Pycnogenol lowers blood sugar levels in type 2 diabetics

Related tags Blood sugar levels Diabetes mellitus Nutrition Blood sugar

Further research shows that the pine bark supplement Pycnogenol
lowers blood sugar levels in diabetes patients and improves blood
vessel function.

The study follows a smaller one earlier this year that also provided evidence of the product's benefit on certain parameters of type 2 diabetes.

Incidence of type 2 diabetes has grown rapidly in recent years and is set to be one of the major chronic diseases of the future, increasing in conjunction with both obesity and ageing populations.

But while foods that can help control the condition are expected to become increasingly profitable​ for industry, there is as yet little scientific evidence to support the role of supplements or functional foods for this purpose.

The new trial, published in the 8 October issue of Life Sciences​ (75(21):2505-13), found that 77 type 2 diabetes patients who continued to take their anti-diabetic medication further lowered blood sugar levels and increased cardiovascular function after supplementing with Pycnogenol​, an extract of the bark of the Maritime pine that grows along the coast of southwest France.

In the double-blind, placebo-controlled study, the patients took 100 mg of Pycnogenol for 12 weeks at the same time as a standard anti-diabetic treatment.

"Supplementation of Pycnogenol to conventional diabetes treatment lowers glucose levels and improves endothelial function,"​ reported the team from the Guang An Men Hospital of Chinese Medical Science Research Institute in Beijing.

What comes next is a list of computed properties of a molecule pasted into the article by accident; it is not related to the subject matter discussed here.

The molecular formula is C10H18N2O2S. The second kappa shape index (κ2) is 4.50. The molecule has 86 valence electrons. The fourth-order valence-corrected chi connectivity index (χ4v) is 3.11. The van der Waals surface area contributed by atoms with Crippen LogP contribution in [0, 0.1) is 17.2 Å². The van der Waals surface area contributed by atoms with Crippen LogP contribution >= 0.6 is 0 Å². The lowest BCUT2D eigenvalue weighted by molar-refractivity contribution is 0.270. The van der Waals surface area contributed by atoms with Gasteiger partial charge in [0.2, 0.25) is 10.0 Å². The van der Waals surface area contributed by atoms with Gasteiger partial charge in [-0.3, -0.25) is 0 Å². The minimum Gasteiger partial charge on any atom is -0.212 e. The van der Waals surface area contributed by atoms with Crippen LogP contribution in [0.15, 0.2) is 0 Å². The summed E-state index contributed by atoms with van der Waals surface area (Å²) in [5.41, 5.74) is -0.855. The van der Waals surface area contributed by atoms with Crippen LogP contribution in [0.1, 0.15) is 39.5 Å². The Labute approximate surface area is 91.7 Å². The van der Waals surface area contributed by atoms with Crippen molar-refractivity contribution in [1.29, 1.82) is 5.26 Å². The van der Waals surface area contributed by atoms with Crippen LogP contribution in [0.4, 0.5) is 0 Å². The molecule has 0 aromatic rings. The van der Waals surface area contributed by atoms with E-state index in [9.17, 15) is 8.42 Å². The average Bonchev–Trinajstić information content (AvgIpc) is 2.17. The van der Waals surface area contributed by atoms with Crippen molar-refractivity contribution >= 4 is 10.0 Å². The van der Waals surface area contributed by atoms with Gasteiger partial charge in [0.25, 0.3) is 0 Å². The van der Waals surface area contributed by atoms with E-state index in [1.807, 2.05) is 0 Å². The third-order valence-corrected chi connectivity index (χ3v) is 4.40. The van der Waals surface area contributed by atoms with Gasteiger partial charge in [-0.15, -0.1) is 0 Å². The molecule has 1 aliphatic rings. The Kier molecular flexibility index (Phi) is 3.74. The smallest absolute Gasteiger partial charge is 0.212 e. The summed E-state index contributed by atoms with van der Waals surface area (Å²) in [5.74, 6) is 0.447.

There are currently more than 194 million people with diabetes worldwide but if nothing is done to slow the epidemic, the number will exceed 333 million by 2025, according to the International Diabetes Federation.

In the UK the number of people with diabetes has surged to 1.8 million (3 per cent of the population), increasing by 400,000 in just eight years, according to new figures this month. Most of these -1.5 million - are suffering from type 2 diabetes, and a further million are likely to have the condition without being diagnosed yet, said Diabetes UK.

A collection of factors influenced by diet such as obesity, blood fat levels and raised blood pressure are thought to be involved in the onset of type 2 diabetes but evidence for the right kind of diet to reverse such risk factors is still lacking, according to experts.

Dr Michael Quon, chief of the diabetes unit of the US National Center for Complementary and Alternative Medicine (NCCAM) told earlier this year that there are some foods and nutrients, such as dark chocolate and magnesium, that warrant further investigation in this area.

Dark chocolate has been shown to improve blood flow and it is thought that Pycnogenol has a similar effect. Blood vessels are generally more constricted in diabetic people, often causing poor circulation. Pycnogenol, a potent antioxidant because of its high content of procyanidins and bioflavonoids, supports mechanisms that lead to better blood flow.

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